By W. Verne McGough, Jr. JD, LLM, Merline & Meacham, PA
This article originally appeared in the Winter 2024 issue of the South Carolina CPA Report

As 2024 ushers in a host of new legal and compliance challenges, few carry as many far-reaching impacts as the Corporate Transparency Act (“CTA”). Enacted in 2021 with a January 2024 effective date, the CTA mandates detailed reporting on the ultimate individual owners and persons in control of corporations, LLCs, LPs, and most other state-registered entities. 

While the policy aims of increasing transparency and fighting financial crimes are laudable, the ripple effects stretch well beyond merely filing reports. In a recent continuing education course for accountants on CTA issues, the complexity prompted many attendee questions—not to mention some persuasive arguments for advising clients to seek legal assistance. 

Who Must File and What is Required to be Filed? 

The CTA casts an exceptionally wide net, covering domestic and foreign-registered entities. Exemptions do exist for certain regulated companies, nonprofits, large operating businesses which meet employee and revenue minimums, and inactive companies. Notwithstanding the exemptions, most typical client entities will need to file a beneficial ownership information (“BOI”) report. 

BOI reports require identifying information for the beneficial owners and company applicants, including copies of government issued identification documents for these individuals. The term “beneficial owner” reaches not just those with direct equity shares amounting to 25% or more ownership, but also individuals exercising “substantial control” over the entity. “Company applicants” include anyone signing or directing the filing of organizational documents, which will include many CPAs. Company applicant information is only required for entities formed beginning in 2024. 

Early Prep Critical as Procedures Lag 

With less than 3 months until initial reports come due, Treasury is still fine-tuning filing procedures and the electronic filing portal. An entity formed in 2024 must file its initial BOI report within 90 days following receipt of notice of the entity’s formation. Entities filed prior to 2024 must file a BOI report by January 1, 2025. Entities can get started now by cataloging ownership details and documenting exemption rationales. Careful records matter as inaccurate data or conclusions about qualification for exemptions may prompt penalties.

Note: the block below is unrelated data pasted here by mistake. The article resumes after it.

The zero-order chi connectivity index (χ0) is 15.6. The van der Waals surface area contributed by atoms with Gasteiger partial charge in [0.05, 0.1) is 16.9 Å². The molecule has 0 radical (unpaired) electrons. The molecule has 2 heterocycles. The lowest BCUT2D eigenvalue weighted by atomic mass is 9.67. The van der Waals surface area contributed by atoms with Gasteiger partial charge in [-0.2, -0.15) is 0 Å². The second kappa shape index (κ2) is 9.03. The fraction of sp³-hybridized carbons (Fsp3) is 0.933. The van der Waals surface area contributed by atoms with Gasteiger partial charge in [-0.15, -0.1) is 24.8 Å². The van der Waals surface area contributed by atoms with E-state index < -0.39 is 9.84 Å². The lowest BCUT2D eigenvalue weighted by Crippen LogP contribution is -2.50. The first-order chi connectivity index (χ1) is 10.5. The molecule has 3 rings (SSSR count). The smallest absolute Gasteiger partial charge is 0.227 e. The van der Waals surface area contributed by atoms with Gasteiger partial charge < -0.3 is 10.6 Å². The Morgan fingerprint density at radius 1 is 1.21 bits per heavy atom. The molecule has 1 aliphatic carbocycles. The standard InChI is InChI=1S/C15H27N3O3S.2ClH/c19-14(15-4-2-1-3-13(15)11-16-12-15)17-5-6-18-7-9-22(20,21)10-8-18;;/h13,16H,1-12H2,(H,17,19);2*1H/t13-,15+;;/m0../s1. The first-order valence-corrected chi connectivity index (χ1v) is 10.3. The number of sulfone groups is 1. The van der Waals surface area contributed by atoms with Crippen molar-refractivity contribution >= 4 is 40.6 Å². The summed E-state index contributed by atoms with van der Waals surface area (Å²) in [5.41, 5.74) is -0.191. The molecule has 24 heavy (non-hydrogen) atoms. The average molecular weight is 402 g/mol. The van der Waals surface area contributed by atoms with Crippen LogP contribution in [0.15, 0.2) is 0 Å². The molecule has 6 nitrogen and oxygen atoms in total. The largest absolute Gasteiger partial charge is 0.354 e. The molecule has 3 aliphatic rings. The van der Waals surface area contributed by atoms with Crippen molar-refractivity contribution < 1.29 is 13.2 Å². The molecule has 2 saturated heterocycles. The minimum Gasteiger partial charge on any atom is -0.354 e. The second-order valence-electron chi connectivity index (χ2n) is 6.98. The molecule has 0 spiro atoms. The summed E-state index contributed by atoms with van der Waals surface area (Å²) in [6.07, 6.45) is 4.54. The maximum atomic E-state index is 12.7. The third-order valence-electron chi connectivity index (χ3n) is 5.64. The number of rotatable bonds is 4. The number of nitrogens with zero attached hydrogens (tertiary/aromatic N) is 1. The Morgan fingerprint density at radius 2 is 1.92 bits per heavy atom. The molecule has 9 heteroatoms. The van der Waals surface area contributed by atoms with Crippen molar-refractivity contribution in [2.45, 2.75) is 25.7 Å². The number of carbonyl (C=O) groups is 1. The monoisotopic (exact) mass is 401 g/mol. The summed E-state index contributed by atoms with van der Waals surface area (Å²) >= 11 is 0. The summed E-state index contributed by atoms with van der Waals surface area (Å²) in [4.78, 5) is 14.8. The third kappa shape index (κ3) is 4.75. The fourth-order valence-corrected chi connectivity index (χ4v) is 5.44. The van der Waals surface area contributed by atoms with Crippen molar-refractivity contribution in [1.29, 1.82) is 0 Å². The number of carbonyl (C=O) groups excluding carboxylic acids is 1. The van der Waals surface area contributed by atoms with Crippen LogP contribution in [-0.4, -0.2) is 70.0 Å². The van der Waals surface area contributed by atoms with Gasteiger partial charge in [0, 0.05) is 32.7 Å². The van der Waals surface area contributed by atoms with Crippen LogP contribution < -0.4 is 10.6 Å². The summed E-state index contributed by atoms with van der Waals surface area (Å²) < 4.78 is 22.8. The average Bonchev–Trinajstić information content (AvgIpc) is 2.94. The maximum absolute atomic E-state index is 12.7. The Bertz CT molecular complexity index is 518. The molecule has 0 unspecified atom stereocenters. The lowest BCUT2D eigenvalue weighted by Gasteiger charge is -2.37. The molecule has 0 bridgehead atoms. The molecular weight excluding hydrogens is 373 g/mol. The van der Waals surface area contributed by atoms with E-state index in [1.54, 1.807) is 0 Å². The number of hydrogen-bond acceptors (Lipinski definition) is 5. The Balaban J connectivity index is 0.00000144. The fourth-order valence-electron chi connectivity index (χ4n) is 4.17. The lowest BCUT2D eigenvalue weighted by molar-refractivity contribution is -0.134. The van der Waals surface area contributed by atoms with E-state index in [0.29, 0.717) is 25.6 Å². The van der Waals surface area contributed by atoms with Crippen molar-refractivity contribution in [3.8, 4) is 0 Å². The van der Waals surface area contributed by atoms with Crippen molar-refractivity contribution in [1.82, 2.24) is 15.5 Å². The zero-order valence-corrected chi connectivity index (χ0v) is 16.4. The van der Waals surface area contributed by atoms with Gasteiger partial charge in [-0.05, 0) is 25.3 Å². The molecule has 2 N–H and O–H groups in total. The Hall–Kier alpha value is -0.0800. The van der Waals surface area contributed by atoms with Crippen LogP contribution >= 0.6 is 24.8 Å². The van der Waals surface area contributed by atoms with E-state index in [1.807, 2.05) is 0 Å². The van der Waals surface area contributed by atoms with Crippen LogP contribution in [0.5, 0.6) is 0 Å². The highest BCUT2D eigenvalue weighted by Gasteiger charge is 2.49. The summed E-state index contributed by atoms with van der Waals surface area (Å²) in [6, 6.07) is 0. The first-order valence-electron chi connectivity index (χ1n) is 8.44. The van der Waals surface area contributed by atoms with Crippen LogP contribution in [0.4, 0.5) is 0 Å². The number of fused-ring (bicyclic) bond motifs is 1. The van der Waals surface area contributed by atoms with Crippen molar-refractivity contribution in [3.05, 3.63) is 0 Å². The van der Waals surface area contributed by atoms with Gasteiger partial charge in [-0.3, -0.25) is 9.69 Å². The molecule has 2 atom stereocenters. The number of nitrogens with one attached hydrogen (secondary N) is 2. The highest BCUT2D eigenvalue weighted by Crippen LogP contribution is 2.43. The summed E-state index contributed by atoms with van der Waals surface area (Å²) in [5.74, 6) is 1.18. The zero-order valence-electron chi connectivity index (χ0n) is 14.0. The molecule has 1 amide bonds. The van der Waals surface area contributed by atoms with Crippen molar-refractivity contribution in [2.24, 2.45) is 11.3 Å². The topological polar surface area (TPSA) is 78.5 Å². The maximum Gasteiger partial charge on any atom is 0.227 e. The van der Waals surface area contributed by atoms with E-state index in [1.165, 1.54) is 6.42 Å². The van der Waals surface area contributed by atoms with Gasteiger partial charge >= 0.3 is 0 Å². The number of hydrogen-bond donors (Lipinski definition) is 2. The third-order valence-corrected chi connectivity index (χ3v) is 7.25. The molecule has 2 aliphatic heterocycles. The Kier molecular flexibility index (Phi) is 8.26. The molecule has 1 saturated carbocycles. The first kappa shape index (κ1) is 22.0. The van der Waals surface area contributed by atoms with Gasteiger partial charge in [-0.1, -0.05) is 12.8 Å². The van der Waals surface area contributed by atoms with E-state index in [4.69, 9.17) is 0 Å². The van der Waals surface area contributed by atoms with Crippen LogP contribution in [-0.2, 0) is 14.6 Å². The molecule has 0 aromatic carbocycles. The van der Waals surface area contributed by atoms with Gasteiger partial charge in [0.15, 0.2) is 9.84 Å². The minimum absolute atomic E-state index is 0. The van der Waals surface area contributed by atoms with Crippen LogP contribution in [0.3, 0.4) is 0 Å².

The question emerging most prominently is who actually handles reporting. Lawyers are largely inclined not to handle reporting due to the substantial costs and data responsiveness needs. This puts the onus on CPAs and entity owners to self-file or use third-party servicers. For clients lacking business management infrastructure, the task may prove daunting. 

Practice Changes Needed All Around 

Firms creating new entities in 2024 and beyond should plan to incorporate CTA compliance into standard operating procedures immediately. From intake forms to engagement letters, ownership reporting responsibilities need clear communication. Develop reminder systems, decide whether to recommend FinCEN ID numbers to ease future changes, and take steps ensuring client cooperation down the road. 

Even service providers not forming companies should evaluate notification policies so existing clients understand forthcoming obligations. Simple awareness may fall short of the desired standard given penalties which will be assessed against clients who fail to comply – consider requesting that your clients sign consents following your notification. 

Venture Beyond Familiar Ground Cautiously 

CPAs and other authorized nonlawyer professionals navigating the complex beneficial ownership analyses mandated could stray into legally precarious territory. Well-settled law provides that selecting and tailoring documents constitutes the practice of law, as does advising clients on rights, remedies, and regulations. Specifically, the determination of whether an entity qualifies for an exemption or whether a person is a beneficial owner (particularly in complex ownership structures) may be legal advice. Tread carefully here or suggest clients consult an attorney when CTA interpretations grow murky. 

The Road Ahead 

While the CTA adds heavy administrative burdens plus the menace of enforcement actions, knowledge brings power. Advisors will bring value to clients by attacking compliance methodically to offset risk, which can free clients to focus on core operations. There is no sugarcoating the difficult transition ahead for practitioners and businesses alike when it comes to birth of a new era in corporate transparency.